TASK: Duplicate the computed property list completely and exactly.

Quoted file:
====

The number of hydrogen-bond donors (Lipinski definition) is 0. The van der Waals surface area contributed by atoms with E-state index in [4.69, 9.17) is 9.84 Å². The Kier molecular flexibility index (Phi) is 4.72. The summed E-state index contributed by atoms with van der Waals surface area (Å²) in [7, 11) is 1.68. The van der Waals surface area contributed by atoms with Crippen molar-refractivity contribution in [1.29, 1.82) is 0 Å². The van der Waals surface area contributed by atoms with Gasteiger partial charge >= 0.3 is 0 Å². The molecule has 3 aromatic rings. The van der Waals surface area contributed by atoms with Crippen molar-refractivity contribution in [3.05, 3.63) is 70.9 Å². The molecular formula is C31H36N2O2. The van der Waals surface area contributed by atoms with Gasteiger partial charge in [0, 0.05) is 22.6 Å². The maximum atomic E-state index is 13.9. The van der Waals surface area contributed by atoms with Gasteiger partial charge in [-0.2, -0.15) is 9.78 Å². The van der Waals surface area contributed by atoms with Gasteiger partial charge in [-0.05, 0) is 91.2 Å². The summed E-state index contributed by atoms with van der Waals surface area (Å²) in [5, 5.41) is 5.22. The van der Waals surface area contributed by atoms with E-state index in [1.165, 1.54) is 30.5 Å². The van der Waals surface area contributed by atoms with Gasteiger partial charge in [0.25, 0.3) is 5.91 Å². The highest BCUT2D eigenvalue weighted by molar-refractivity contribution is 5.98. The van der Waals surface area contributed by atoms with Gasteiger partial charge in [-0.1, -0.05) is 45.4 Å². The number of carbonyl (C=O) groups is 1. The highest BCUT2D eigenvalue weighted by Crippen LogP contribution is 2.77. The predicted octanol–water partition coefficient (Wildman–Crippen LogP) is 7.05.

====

The number of hydrogen-bond donors (Lipinski definition) is 0. The van der Waals surface area contributed by atoms with E-state index in [4.69, 9.17) is 9.84 Å². The Kier molecular flexibility index (Phi) is 4.72. The summed E-state index contributed by atoms with van der Waals surface area (Å²) in [7, 11) is 1.68. The van der Waals surface area contributed by atoms with Crippen molar-refractivity contribution in [1.29, 1.82) is 0 Å². The van der Waals surface area contributed by atoms with Gasteiger partial charge >= 0.3 is 0 Å². The molecule has 3 aromatic rings. The van der Waals surface area contributed by atoms with Crippen molar-refractivity contribution in [3.05, 3.63) is 70.9 Å². The molecular formula is C31H36N2O2. The van der Waals surface area contributed by atoms with Gasteiger partial charge in [0, 0.05) is 22.6 Å². The maximum atomic E-state index is 13.9. The van der Waals surface area contributed by atoms with Gasteiger partial charge in [-0.2, -0.15) is 9.78 Å². The van der Waals surface area contributed by atoms with Gasteiger partial charge in [-0.05, 0) is 91.2 Å². The summed E-state index contributed by atoms with van der Waals surface area (Å²) in [5, 5.41) is 5.22. The van der Waals surface area contributed by atoms with E-state index in [1.165, 1.54) is 30.5 Å². The van der Waals surface area contributed by atoms with Gasteiger partial charge in [0.25, 0.3) is 5.91 Å². The highest BCUT2D eigenvalue weighted by molar-refractivity contribution is 5.98. The van der Waals surface area contributed by atoms with Gasteiger partial charge in [-0.1, -0.05) is 45.4 Å². The number of carbonyl (C=O) groups is 1. The highest BCUT2D eigenvalue weighted by Crippen LogP contribution is 2.77. The predicted octanol–water partition coefficient (Wildman–Crippen LogP) is 7.05.